One of my favorite TV shows is “The Profit,” a CNBC production starring multi-millionaire entrepreneur Marcus Lemonis.
In each episode, Marcus evaluates a small business and decides whether to invest in its growth. The main tool he uses to make business decisions is called the “3 P’s of Business Success”: People, Process, and Product.
I was curious about who first developed this concept. Was it Mr. Lemonis?
It turns out this concept has its origins in Lean (a systematic processing method used to eliminate waste). After doing some research, I discovered 5 additional versions that can add depth to your understanding of how to run a successful business.
In this post, you will see each of the six examples and illustrations, along with ideas on how to increase your level of business risk intelligence.
I am always on the lookout for tools that can help us dig deeper and get clarity about decision making.
Recently, I tried a simple art project that turned out to be a the perfect blend of creative expression and self-reflection. In this post, you’ll hear how this tool can help you develop a strategy for business or professional growth.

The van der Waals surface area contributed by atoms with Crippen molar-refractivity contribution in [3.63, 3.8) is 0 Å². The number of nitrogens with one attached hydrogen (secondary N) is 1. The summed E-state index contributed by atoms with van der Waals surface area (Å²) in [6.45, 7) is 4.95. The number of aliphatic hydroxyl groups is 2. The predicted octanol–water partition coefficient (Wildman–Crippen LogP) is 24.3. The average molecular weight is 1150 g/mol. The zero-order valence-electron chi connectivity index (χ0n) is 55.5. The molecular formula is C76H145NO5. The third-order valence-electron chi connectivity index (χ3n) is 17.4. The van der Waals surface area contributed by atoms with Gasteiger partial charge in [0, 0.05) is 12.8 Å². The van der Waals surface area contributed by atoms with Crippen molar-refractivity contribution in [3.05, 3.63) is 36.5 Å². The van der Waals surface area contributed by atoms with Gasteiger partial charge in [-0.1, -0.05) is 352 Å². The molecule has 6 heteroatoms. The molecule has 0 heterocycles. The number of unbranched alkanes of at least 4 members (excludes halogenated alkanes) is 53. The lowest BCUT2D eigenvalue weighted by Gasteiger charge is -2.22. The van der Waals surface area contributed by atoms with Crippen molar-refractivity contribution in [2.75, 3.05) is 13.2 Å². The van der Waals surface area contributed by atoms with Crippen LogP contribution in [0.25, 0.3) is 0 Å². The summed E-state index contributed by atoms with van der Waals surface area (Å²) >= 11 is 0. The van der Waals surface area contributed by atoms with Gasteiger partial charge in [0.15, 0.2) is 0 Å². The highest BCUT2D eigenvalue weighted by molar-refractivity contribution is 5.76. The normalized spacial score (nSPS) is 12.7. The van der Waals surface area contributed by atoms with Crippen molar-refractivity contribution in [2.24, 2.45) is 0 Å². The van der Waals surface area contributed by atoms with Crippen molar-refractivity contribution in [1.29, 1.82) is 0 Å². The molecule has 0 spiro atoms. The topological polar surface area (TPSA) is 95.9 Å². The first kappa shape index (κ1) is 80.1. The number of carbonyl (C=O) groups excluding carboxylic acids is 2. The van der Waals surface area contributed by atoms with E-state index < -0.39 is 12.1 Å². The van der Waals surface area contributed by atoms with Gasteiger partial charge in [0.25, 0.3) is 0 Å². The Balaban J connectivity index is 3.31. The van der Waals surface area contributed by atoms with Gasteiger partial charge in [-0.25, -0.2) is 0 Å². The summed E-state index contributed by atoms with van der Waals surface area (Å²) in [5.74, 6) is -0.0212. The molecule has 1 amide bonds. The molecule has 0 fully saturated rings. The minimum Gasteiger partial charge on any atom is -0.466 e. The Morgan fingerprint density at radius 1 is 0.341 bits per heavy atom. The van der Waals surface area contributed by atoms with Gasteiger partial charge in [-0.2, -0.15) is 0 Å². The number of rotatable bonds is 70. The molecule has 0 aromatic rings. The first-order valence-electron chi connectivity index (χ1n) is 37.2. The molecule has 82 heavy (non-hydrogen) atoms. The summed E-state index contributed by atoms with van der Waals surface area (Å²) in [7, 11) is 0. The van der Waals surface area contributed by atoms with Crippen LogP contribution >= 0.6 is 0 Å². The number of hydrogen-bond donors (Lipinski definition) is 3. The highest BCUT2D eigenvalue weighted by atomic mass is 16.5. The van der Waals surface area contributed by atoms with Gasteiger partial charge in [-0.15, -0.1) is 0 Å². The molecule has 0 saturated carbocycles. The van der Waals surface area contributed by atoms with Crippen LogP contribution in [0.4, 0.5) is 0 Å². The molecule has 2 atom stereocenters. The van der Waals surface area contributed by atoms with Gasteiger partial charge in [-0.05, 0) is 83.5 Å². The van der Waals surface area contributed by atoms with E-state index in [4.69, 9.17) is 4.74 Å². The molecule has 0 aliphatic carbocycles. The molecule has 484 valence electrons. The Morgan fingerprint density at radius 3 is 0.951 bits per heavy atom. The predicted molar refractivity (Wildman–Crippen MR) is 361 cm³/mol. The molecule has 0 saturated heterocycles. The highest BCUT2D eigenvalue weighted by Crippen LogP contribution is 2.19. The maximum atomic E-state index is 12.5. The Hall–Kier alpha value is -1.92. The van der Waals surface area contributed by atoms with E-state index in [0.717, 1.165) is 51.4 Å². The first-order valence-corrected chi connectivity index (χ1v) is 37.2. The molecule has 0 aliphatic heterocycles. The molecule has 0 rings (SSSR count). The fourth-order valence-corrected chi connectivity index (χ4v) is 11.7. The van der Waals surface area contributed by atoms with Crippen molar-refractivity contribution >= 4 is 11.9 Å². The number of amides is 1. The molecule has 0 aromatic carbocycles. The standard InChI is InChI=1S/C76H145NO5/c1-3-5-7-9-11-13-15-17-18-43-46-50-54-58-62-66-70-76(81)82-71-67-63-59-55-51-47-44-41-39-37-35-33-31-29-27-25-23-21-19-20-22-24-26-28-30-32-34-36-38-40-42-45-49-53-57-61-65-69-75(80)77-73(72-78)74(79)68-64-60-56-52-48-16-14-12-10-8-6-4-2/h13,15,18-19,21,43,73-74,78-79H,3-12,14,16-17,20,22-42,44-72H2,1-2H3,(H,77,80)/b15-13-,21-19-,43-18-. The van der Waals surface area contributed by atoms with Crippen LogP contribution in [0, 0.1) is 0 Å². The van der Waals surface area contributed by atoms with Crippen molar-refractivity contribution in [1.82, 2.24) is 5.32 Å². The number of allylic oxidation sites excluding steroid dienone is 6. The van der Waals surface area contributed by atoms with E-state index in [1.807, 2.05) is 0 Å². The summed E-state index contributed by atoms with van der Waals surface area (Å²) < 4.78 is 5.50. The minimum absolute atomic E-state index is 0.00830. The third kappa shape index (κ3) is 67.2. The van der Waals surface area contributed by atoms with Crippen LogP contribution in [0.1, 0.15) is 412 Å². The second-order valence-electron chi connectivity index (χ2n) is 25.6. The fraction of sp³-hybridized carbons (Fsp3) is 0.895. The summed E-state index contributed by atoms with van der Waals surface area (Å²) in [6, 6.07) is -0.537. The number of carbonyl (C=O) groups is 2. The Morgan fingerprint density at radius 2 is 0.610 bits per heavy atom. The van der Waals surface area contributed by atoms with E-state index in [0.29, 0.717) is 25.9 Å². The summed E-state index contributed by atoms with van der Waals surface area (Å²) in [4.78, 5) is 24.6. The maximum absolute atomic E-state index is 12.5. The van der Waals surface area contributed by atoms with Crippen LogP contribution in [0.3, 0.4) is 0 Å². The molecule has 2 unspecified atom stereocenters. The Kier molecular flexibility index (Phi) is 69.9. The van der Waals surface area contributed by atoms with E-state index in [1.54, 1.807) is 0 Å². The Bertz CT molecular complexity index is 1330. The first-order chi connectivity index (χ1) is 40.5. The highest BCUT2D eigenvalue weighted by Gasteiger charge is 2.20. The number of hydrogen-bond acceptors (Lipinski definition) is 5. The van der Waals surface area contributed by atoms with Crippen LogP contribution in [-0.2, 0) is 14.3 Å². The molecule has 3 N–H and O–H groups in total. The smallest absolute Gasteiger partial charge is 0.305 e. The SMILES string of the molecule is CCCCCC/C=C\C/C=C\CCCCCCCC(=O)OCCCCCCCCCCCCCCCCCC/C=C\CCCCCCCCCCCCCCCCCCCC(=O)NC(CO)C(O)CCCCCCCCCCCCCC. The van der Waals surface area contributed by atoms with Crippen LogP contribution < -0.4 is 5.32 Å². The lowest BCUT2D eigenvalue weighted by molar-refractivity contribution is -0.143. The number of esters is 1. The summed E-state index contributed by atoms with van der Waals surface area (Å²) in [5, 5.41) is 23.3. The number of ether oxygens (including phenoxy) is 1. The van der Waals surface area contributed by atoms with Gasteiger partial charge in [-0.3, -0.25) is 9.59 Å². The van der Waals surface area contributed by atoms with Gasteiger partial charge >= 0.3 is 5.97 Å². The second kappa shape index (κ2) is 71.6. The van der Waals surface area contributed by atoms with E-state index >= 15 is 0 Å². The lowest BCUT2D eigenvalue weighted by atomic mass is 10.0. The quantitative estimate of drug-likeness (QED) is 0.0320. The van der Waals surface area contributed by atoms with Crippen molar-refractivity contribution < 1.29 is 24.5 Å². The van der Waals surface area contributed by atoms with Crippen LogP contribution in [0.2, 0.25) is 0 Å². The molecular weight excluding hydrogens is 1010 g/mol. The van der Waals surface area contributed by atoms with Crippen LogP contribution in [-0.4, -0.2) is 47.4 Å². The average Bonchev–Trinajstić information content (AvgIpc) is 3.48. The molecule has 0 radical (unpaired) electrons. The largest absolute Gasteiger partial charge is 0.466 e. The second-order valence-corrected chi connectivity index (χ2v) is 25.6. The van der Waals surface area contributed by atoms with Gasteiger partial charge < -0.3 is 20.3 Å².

The PESTEL tool is used to evaluate various threats and opportunities in 6 key areas: Political, Economic, Social, Technological, Environmental and Legal.
It is typically used as during long-term planning to get a macro (big picture) perspective on issues that could impact the organization. Combined with the SWOT Analysis, this tool can provide incredible insights for risk intelligent decision-making.
Did a long-time employee just hand in their 2-week notice?
Are you worried about how fast you’ll be able to find a reliable replacement?
Hiring the right people is extremely important for every business owner. That’s because staff are the most important resource in any company. Replacing an employee can cost significant money, time, and effort.
To avoid making an expensive and frustrating hiring mistake, you need a way to evaluate your company’s turnover data.
In this post, I explain some facts about turnover, why it relates to organizational risk, and how to calculate the total annual cost of adding new staff.
I specialize in helping business owners (especially natural health practitioners) to identify their goals, prioritize tasks in order to grow their business, and create a balance so they feel more in control.
Today I want to answer a question that has come up a few times lately with several of my clients:
“How do I know what type of content to write in my blog?”
“Am I sharing the right type of information for my patients and people I want to serve?”
Watch the video, or follow along with a written version below.